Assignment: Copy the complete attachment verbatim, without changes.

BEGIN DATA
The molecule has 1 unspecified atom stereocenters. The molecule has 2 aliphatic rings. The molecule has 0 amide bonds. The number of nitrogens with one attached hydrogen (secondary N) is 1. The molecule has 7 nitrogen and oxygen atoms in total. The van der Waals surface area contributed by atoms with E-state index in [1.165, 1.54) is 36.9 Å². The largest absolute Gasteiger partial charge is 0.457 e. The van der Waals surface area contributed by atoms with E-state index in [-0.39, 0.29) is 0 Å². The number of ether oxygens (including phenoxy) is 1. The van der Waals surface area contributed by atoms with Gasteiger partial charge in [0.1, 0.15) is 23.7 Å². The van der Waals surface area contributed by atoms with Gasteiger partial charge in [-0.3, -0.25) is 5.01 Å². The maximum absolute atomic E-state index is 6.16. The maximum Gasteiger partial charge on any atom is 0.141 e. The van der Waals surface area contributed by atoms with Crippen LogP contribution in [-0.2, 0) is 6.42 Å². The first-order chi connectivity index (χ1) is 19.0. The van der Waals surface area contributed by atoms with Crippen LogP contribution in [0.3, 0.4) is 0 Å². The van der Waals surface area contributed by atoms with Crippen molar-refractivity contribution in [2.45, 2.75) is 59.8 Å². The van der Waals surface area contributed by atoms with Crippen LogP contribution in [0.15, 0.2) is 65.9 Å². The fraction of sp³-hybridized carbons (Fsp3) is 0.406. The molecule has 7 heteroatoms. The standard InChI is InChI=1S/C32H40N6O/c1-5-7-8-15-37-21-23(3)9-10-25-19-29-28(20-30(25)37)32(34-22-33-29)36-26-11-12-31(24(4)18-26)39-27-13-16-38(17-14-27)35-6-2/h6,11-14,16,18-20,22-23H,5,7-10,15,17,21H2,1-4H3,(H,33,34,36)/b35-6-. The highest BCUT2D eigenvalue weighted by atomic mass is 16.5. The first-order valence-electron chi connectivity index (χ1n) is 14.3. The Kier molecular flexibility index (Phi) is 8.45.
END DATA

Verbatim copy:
The molecule has 1 unspecified atom stereocenters. The molecule has 2 aliphatic rings. The molecule has 0 amide bonds. The number of nitrogens with one attached hydrogen (secondary N) is 1. The molecule has 7 nitrogen and oxygen atoms in total. The van der Waals surface area contributed by atoms with E-state index in [1.165, 1.54) is 36.9 Å². The largest absolute Gasteiger partial charge is 0.457 e. The van der Waals surface area contributed by atoms with E-state index in [-0.39, 0.29) is 0 Å². The number of ether oxygens (including phenoxy) is 1. The van der Waals surface area contributed by atoms with Gasteiger partial charge in [0.1, 0.15) is 23.7 Å². The van der Waals surface area contributed by atoms with Gasteiger partial charge in [-0.3, -0.25) is 5.01 Å². The maximum absolute atomic E-state index is 6.16. The maximum Gasteiger partial charge on any atom is 0.141 e. The van der Waals surface area contributed by atoms with Crippen LogP contribution in [-0.2, 0) is 6.42 Å². The first-order chi connectivity index (χ1) is 19.0. The van der Waals surface area contributed by atoms with Crippen LogP contribution in [0.3, 0.4) is 0 Å². The van der Waals surface area contributed by atoms with Crippen molar-refractivity contribution in [2.45, 2.75) is 59.8 Å². The van der Waals surface area contributed by atoms with Crippen LogP contribution in [0.15, 0.2) is 65.9 Å². The fraction of sp³-hybridized carbons (Fsp3) is 0.406. The molecule has 7 heteroatoms. The standard InChI is InChI=1S/C32H40N6O/c1-5-7-8-15-37-21-23(3)9-10-25-19-29-28(20-30(25)37)32(34-22-33-29)36-26-11-12-31(24(4)18-26)39-27-13-16-38(17-14-27)35-6-2/h6,11-14,16,18-20,22-23H,5,7-10,15,17,21H2,1-4H3,(H,33,34,36)/b35-6-. The highest BCUT2D eigenvalue weighted by atomic mass is 16.5. The first-order valence-electron chi connectivity index (χ1n) is 14.3. The Kier molecular flexibility index (Phi) is 8.45.